Facebook has announced third quarter earnings, and they beat what Wall Street was expecting. Analysts were looking for 11 cents a share and they got 12. Jump back! That penny is adjusted to a 2-cent loss once proper accounting protocols are followed. But a beat is indeed a beat. And as you can see in the first chart in the slide show above, Facebook lost less - on a GAAP-adjusted basis, a lot less - than it did last quarter.
The next chart is even more interesting. As you can see, Facebook has acquired a billion users worldwide (not all of them active, however) with a headcount of just 4,331 employees. If you divide Facebook's quarterly revenue of $1.26 billion by total users, you get a per-user worth of $1.26.
Viewed another way, every employee at Facebook is worth 230,894 users — or $290,926 in revenue. Now, you could argue that a lot of Facebook employees are costing the company more than $291,926, because they're getting stock. But you also have to consider that although Facebook pays its well, not that many of them make nearly $300,000 per quarter, or $1.2 million per year.
Spencer Platt/Getty Images
Facebook will report earnings for the first time ever tomorrow.
It's not the IPO big day, which turned out to be a total FAIL! day. Rather, it's Facebook's first quarterly earnings report as a public company, due to arrive tomorrow.
Though there’s a lot riding on its second-quarter earnings report — Wall Street analysts aren’t expecting big surprises. Why? Facebook effectively warned investors before its IPO that Wall Street’s expectations were too high. In a filing issued a week before its IPO, Facebook said its mobile users are growing at a faster pace than the number of ads on its mobile platform.
As a result of that disclosure and others, many analysts reduced their estimates for Facebook’s projected revenue and earnings.
On average, analysts are expecting Facebook to post earnings of 12 cents per share on revenue of $1.16 billion, according to a poll by FactSet. In all of 2011, it had net income of $1 billion and revenue of $3.71 billion, according to regulatory filings.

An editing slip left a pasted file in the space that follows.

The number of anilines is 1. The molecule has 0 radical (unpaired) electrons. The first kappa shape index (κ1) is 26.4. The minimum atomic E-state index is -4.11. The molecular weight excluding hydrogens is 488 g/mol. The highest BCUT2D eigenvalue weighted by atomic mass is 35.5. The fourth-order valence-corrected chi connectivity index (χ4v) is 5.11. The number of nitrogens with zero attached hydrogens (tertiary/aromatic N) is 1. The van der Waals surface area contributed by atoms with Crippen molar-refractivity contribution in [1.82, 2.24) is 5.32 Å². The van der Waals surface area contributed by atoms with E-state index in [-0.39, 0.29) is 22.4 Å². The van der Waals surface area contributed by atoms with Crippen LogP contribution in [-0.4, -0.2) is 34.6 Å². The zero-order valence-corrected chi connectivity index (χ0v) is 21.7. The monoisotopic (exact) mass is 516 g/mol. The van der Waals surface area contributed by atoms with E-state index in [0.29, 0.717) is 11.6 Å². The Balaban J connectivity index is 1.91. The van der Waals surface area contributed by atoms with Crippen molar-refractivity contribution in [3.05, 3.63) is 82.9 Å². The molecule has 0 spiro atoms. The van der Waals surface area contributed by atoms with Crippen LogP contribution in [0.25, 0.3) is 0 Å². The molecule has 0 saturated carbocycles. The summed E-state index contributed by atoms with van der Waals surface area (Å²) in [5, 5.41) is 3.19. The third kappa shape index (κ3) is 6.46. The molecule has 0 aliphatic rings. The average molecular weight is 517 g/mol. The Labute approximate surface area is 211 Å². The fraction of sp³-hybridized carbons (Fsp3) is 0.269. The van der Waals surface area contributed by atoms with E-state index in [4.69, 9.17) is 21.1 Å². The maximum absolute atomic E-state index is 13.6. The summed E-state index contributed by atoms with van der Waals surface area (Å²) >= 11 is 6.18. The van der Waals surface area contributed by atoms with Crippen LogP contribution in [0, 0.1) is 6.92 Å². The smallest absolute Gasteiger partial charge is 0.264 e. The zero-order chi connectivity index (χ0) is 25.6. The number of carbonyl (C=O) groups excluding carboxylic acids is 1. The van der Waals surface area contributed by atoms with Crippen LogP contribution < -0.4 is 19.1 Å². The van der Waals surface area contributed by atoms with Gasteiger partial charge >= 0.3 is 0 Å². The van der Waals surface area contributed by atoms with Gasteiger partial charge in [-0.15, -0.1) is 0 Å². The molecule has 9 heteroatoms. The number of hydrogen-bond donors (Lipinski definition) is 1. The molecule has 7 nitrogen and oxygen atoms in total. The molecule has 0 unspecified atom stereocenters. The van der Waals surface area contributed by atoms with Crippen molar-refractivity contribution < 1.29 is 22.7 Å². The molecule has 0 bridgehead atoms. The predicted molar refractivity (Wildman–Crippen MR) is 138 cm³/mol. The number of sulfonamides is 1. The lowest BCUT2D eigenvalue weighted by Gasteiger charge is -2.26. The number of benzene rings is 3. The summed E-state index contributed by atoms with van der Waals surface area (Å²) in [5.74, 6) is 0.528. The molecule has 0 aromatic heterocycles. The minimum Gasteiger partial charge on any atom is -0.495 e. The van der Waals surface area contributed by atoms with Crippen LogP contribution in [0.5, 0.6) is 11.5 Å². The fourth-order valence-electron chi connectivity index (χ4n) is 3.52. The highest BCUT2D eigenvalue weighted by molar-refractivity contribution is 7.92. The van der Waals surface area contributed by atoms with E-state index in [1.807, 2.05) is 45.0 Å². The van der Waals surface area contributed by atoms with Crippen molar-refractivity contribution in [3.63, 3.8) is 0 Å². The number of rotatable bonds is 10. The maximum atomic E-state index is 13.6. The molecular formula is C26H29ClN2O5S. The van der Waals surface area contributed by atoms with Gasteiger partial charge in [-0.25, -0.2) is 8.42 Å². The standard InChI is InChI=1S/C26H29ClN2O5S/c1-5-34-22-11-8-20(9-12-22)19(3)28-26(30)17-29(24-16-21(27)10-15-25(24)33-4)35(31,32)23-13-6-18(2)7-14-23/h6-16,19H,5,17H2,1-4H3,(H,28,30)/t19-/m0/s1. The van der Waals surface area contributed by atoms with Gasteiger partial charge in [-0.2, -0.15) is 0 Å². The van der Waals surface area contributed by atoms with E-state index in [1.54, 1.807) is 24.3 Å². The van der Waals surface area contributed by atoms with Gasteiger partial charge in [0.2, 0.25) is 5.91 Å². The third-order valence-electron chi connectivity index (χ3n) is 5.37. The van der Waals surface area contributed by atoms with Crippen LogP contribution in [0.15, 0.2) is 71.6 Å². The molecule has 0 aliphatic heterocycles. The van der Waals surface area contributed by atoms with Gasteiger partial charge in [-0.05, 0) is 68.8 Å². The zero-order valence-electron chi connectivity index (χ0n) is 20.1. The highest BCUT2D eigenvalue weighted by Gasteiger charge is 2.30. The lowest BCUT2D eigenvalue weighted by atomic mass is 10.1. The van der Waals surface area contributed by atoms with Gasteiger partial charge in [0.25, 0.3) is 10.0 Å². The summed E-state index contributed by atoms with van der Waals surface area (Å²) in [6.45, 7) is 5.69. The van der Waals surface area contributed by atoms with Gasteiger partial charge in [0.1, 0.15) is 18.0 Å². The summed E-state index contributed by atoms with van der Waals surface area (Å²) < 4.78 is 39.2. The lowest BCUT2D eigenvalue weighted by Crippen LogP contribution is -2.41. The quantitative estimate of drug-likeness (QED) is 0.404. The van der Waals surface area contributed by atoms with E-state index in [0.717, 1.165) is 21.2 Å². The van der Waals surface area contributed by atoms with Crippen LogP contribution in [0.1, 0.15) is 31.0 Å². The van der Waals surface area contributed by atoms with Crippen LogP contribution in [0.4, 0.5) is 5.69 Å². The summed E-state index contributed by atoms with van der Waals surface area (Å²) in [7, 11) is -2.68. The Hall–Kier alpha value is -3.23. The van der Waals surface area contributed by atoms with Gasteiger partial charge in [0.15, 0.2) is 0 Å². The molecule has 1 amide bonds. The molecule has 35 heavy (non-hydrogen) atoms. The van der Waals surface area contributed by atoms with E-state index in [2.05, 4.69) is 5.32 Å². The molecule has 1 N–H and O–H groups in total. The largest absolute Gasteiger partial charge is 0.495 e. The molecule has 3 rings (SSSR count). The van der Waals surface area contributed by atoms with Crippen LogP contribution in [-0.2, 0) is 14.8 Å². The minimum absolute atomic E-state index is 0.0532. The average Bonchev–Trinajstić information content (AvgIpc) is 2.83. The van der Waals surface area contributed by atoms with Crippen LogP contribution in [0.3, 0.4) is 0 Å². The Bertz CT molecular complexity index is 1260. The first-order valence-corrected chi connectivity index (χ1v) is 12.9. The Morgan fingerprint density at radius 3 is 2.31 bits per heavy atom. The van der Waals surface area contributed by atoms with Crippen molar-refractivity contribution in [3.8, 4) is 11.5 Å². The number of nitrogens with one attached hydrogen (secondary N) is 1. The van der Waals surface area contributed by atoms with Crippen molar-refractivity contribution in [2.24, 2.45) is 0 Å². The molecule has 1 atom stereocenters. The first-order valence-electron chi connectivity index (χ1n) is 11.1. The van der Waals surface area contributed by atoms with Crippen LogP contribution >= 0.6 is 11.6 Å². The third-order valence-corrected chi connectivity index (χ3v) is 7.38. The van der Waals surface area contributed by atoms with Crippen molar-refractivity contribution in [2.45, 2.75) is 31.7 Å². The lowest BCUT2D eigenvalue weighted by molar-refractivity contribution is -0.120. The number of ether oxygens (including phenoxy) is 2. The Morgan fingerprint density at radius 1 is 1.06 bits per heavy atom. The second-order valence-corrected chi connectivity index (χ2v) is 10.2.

Jemal Countess/Getty Images for Time Inc.
Marissa Mayer speaks onstage at the FORTUNE Most Powerful Women Dinner New York City. The 37-year-old was named CEO of Yahoo today.
One thing's for sure about newly named Yahoo CEO Marissa Mayer: no one will question the Stanford computer science grad's credentials, as they ultimately did those of Mayer's predecessor, Scott Thompson, who had exaggerations in his resume that were revealed by activist Yahoo shareholder Dan Loeb earlier this year.
Mayer actually ups the ante on engineering cred: the 37-year-old was Google's first female engineer, as well as one of the first 20 employees hired (she was in fact number 20). She can't, however, repeat that achievement in the Yahoo C-suite: she follows Carol Bartz (ousted last September) as the second woman to hold the top job.
This move has taken the tech world by surprise ("shock" might be a better word). It was widely expected interim CEO Ross Levinsohn would get the nod, given that he seemed to have Loeb's support. In this respect, the naming of Mayer is earth-shattering, and it comes on the heels of rumors that she had been passed over for advancement at Google, even though she had been standing in for co-founders Larry Page and Sergey Brin at public events and in the media. Mayer ranks right alongside Facebook COO Sheryl Sandberg as powerful women in Silicon Valley go.
Facebook founder and CEO Mark Zuckerberg speaks during a news conference at Facebook headquarters. The company is planning an IPO for May 18.
If you'd like to hear no end of dime-store philosophy and quasi-futurist blah-blah about our glorious networked future, then you really need to watch the video that Facebook produced for its IPO roadshow. It's designed to get investors excited, so bear that it mind while you watch tight t-shirt Mark Zuckerberg and his merry soon-to-be-millionaires hacker band outline a world in which billions of people spend considerable chunks of time providing Facebook with immense amounts of free content and labor in exchange for having their activities sold to advertisers.
I've conducted some informal surveys about this issue — the free-labor-and-content-being-turned-into-$100-billion thing — and found that, for the most part, people who use Facebook either haven't given that question any thought or don't care. They may be acting out of their economic self-interest, but the counterargument I generally get is that Facebook produces a product that they love and can't avoid using.